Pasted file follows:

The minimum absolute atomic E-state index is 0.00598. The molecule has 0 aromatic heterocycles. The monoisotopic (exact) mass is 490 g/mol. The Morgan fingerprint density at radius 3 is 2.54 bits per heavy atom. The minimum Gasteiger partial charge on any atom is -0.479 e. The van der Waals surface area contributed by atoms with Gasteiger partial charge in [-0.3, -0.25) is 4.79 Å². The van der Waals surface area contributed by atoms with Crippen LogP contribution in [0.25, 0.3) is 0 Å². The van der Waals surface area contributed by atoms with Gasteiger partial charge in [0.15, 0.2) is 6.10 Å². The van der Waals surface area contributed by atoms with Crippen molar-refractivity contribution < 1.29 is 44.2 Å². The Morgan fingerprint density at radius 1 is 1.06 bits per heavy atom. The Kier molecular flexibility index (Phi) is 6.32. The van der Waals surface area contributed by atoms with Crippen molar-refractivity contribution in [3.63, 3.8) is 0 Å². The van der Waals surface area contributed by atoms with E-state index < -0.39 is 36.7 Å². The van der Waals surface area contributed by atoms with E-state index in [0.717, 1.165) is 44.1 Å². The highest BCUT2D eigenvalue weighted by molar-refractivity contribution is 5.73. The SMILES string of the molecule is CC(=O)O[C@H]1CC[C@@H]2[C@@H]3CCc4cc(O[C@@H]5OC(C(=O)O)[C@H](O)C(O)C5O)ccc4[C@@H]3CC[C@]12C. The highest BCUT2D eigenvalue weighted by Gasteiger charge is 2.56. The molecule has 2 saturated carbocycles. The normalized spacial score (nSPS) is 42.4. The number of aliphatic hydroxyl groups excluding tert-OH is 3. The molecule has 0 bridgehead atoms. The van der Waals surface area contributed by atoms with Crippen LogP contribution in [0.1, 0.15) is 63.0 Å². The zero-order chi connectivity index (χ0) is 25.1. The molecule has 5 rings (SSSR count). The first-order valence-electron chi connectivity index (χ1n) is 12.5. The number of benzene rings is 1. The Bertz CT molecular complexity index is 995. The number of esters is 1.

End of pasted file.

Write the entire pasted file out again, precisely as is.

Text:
The minimum absolute atomic E-state index is 0.00598. The molecule has 0 aromatic heterocycles. The monoisotopic (exact) mass is 490 g/mol. The Morgan fingerprint density at radius 3 is 2.54 bits per heavy atom. The minimum Gasteiger partial charge on any atom is -0.479 e. The van der Waals surface area contributed by atoms with Gasteiger partial charge in [-0.3, -0.25) is 4.79 Å². The van der Waals surface area contributed by atoms with Crippen LogP contribution in [0.25, 0.3) is 0 Å². The van der Waals surface area contributed by atoms with Gasteiger partial charge in [0.15, 0.2) is 6.10 Å². The van der Waals surface area contributed by atoms with Crippen molar-refractivity contribution < 1.29 is 44.2 Å². The Morgan fingerprint density at radius 1 is 1.06 bits per heavy atom. The Kier molecular flexibility index (Phi) is 6.32. The van der Waals surface area contributed by atoms with Crippen molar-refractivity contribution in [3.63, 3.8) is 0 Å². The van der Waals surface area contributed by atoms with E-state index < -0.39 is 36.7 Å². The van der Waals surface area contributed by atoms with E-state index in [0.717, 1.165) is 44.1 Å². The highest BCUT2D eigenvalue weighted by molar-refractivity contribution is 5.73. The SMILES string of the molecule is CC(=O)O[C@H]1CC[C@@H]2[C@@H]3CCc4cc(O[C@@H]5OC(C(=O)O)[C@H](O)C(O)C5O)ccc4[C@@H]3CC[C@]12C. The highest BCUT2D eigenvalue weighted by Gasteiger charge is 2.56. The molecule has 2 saturated carbocycles. The normalized spacial score (nSPS) is 42.4. The number of aliphatic hydroxyl groups excluding tert-OH is 3. The molecule has 0 bridgehead atoms. The van der Waals surface area contributed by atoms with Crippen LogP contribution in [0.1, 0.15) is 63.0 Å². The zero-order chi connectivity index (χ0) is 25.1. The molecule has 5 rings (SSSR count). The first-order valence-electron chi connectivity index (χ1n) is 12.5. The number of benzene rings is 1. The Bertz CT molecular complexity index is 995. The number of esters is 1.